Why Adaptability Trumps Hierarchy?

Adaptability trumps hierarchy! Awe... how I love this phrase. How refreshing! How welcoming this phrase is to me. I have been working towards adaptive leadership culture in policing for over a decade and have learned throughout this quest to evolve policing, all too many people and I mean all too many, have a difficult time envisioning what an adaptive organizational culture looks like. They think free reign, and everyone doing whatever they want to do, which is not the case. In fact an adaptive police culture shapes their responses based on organizational mission and intent. This requires a common bond with common goals, as well as a shared set of core values. It’s Far from free reign. Quite frankly it’s more like free thinking or as General George Patton said; “Never tell your people how to do things. Tell them what to do, and they will surprise you with their ingenuity." They think no rules, when actually adaptability stresses, make no needless rules. They think I cannot trust my people, to work without my guidance, when in reality its their lack of trust that stifles initiative in their people. They think I can't command them if I don't control them, when the reality is, leaders should understand they always have command but need to be out of control, for their people to be able to handle the adaptive challenges they face. Frankly these nay-sayers have got it wrong.

Forget everything you ever knew about your company's org chart—and that's an order.

Cultures are unique to each organization and/or profession. These cultures take shape over time, eventually becoming so entrenched that people resist any change, even change that is positive and valuable to the organization. Many organizations get stuck by the current way they do things, simply because it’s the way they have always done it. They resist mainly because they fear losing something such as traditional methods of training, or operating how they have learned and developed over their careers. They fear they will lose control of their influence, their authority or prestige within the organization, and potentially their positions or jobs. Much of this is ego and individually driven and entirely self-serving, just hiding behind a smokescreen of leadership.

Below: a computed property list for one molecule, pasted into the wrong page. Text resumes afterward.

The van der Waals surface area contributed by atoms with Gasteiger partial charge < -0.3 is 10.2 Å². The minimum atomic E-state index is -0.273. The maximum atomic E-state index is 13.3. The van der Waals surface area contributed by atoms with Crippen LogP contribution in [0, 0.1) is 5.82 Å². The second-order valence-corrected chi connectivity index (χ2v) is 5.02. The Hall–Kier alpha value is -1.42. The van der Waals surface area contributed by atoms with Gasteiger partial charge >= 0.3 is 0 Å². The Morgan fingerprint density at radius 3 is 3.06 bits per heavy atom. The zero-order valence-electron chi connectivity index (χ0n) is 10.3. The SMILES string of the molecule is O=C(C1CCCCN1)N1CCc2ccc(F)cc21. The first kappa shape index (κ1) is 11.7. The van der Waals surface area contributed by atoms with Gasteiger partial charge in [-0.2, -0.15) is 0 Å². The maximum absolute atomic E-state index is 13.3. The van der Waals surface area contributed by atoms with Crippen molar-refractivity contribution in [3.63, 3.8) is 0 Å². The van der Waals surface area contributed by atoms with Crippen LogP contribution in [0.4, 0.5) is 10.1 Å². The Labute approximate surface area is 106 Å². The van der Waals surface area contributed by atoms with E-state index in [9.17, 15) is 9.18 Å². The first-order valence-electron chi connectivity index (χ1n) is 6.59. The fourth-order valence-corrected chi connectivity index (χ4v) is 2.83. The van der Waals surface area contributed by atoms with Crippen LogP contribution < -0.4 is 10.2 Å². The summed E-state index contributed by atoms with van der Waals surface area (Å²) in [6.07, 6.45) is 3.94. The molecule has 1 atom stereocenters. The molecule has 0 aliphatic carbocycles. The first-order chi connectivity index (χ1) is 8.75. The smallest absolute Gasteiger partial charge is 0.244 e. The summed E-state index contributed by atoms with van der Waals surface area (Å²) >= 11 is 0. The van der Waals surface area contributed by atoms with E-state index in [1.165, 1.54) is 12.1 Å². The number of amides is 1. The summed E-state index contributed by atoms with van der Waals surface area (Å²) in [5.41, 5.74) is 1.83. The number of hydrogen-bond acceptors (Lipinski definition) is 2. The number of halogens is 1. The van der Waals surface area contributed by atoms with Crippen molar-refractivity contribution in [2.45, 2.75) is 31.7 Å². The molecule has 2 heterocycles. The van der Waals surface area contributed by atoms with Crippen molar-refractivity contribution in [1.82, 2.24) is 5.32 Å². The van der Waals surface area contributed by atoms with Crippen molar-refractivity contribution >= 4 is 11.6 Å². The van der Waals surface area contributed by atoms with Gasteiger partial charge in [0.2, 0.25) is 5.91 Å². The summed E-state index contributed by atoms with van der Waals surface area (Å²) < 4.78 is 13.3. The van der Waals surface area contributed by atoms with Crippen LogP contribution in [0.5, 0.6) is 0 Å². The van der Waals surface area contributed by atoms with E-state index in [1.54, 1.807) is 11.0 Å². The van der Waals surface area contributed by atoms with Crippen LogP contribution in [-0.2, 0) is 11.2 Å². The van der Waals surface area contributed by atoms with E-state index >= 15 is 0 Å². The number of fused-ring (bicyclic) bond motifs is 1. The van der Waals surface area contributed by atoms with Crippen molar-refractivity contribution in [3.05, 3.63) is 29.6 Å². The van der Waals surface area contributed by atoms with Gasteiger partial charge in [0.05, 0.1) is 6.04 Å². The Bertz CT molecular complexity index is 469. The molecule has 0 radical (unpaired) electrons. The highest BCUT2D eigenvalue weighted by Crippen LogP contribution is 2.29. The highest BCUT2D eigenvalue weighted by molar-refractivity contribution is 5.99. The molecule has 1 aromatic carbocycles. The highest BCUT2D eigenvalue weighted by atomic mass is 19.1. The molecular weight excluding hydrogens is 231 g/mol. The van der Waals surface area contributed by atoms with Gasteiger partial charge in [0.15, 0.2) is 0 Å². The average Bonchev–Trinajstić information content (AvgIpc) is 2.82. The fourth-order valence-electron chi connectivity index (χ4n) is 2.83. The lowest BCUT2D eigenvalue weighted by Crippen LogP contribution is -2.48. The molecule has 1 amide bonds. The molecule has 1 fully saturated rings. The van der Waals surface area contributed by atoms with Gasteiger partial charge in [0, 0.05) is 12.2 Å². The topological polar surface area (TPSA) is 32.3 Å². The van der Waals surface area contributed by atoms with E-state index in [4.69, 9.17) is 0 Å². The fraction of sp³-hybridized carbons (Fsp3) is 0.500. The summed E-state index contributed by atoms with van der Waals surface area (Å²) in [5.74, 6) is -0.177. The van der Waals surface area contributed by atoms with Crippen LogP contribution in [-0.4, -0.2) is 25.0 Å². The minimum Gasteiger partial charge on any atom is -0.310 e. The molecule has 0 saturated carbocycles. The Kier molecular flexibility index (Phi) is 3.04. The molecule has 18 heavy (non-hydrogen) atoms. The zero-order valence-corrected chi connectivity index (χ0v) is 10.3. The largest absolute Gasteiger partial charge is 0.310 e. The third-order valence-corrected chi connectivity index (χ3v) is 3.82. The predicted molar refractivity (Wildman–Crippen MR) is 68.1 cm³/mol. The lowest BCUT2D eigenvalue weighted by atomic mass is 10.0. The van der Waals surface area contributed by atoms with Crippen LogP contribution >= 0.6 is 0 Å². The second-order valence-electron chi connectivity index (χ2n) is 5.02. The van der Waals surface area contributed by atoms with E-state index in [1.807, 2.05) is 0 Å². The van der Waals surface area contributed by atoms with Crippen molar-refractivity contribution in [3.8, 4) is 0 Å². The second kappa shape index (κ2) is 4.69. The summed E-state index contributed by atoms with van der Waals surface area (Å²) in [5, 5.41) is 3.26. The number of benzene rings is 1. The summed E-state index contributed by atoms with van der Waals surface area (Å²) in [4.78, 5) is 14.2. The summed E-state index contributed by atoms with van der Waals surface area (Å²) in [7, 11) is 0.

In today’s fast-moving, complicated policing environment, leaders will need to abandon traditional structures to create more nimble, effective team.

The rapidly changing world and evolving threatening challenges demand we become more self-aware and seek trade-offs. This means between traditional methods of training and operating and the uncertainty of ongoing, experiential trial and error the future demands if we are to thrive while handling crisis and conflict. This must be done with an understanding we collectively have a shared purpose, which focuses on winning conflict and crisis at low cost in the moral, mental and physical dimensions which often times takes us outside our comfort zones.